A voter in Honduras

A voter in Honduras. (AP)

LatAm in Focus: Democratic Tests in Honduras and Nicaragua

By Chase Harrison and Carin Zissis

International Crisis Group’s Tiziano Breda covers the two elections while El Milenio’s Juan Pablo Sabillón covers efforts to combat young Honduran voters’ apathy.

Two Central American countries will go to the polls in November for potentially combustive elections that will test the quality of democracy in the region. 

Tiziano Breda

First up is Nicaragua, where Daniel Ortega seeks to guarantee himself a fourth consecutive term in office. Ahead of the election, he has jailed most of the opposition candidates, clearing the way for him to claim victory. Still, Tiziano Breda, Central America analyst at the International Crisis Group, believes the anti-Ortega movement can make its voice heard on November 7. “The greatest challenge is for the opposition movements to regroup and renurture the 2018 sentiment,” he told AS/COA Online’s Chase Harrison, referring to the months-long anti-government uprising that rocked the country. No matter the outcome, Breda said the international community must stand up against Ortega’s authoritarianism with “a more coordinated, clear, and robust response” than it has executed thus far. 

Then, on November 28, Hondurans will select a new president. That race saw a major shift in October when the opposition consolidated behind the Libre party’s Xiomara Castro. She’s running to unseat the governing National Party, which has been in power since the 2009 coup that ousted Castro’s husband Manuel Zelaya from the presidency. The coup hangs heavy over this election, as does the previous presidential election in 2017, when Castro was on the opposition’s ticket to serve as vice president. As Breda notes, “The perception was that there was actually fraud [in 2017] and the feeling is that this time around the National Party will try and meddle with the election again to remain in power.”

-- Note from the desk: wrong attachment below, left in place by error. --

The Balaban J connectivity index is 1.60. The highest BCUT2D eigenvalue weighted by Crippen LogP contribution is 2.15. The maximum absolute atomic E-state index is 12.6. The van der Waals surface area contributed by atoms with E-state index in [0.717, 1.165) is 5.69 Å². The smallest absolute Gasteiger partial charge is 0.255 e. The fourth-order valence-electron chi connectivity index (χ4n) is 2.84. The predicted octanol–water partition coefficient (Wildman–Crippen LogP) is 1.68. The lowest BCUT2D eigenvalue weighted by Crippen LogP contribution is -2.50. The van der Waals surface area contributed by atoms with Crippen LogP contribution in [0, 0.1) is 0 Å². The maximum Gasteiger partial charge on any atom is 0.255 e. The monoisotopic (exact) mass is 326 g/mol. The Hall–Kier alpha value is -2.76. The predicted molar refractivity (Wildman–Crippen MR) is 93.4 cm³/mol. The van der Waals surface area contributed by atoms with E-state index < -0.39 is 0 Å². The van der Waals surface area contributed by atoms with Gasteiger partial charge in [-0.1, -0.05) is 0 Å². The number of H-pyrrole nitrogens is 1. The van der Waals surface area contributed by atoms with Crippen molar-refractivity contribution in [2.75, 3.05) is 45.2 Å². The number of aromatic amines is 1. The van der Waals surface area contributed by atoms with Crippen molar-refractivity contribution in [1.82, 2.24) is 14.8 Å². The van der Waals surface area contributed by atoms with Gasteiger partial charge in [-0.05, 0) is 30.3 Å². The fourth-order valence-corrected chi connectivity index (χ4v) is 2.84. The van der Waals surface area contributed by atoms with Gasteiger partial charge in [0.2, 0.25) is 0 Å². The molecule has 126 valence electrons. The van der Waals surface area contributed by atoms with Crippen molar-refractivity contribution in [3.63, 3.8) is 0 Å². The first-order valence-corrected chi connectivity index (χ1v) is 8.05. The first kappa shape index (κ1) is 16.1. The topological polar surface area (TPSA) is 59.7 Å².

“We've moved past the times where corruption allegations and scandals moved or shifted the voting intentions." —Tiziano Breda

Those events, combined with the impact of the pandemic and the two hurricanes that hit the country last year, are “translating into a greater distrust in the political system, in the electoral authorities, and in democracy itself, and can translate into greater abstention, or even a desire to leave the country eventually when people do not feel that there's any possibility to bring about change,” explained Breda. 

If Honduran dissatisfaction with democracy runs high, the problem is particularly acute among young voters. A poll conducted prior to Honduras’ March 2021 primaries found that 61 percent of millennials didn’t plan on voting, and the same portion wanted to leave the country due to a lack of economic opportunities.

Juan Pablo Sabillón

Combating young voters’ apathy is a primary goal for Juan Pablo Sabillon, founder of El Milenio, a non-partisan platform that seeks to motivate and inform Honduras’ sizable youth vote. Sabillon was inspired to create El Milenio during the unrest following the 2017 election when the San Pedro Sula native was, he said, “literally watching my city burn.” He recognized that the election had disenfranchised young voters, saying, “Basically the inspiration [for El Milenio] was really just the absence of a platform or a forum where young people could engage in civilized dialogue.”

With an eye to the 2021 vote, El Milenio shares election information through podcasts and social media, as well as launching Emil, a WhatsApp bot voters can use to learn about legislative candidates’ platforms to help them distinguish between the plethora of names on the ballot. “The decisions that most greatly impact hundreds every day are taken in Congress and people don’t know anything about their candidates,” Sabillon told AS/COA’s Carin Zissis. “We talked with hundreds young people and, yes, corruption is a concern. But they just don’t know the basic information about a candidate.” 

“I think November will be the most important election in [Honduras’] history.” —Juan Pablo Sabillon

For Sabillon, this election is a make-or-break one for Honduras. He explained that the country spent years building its democracy only to witness backsliding over the past dozen years, concluding: “If we don't achieve a Congress that can help improve checks and balances, pick a new judiciary, and enforce rule of law—or even rebuild the rule of law—Honduras is going to go through very tough times.”

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Luisa Leme produced this episode. The music in this podcast was performed at Americas Society in New York. Learn more about upcoming concerts at musicoftheamericas.org.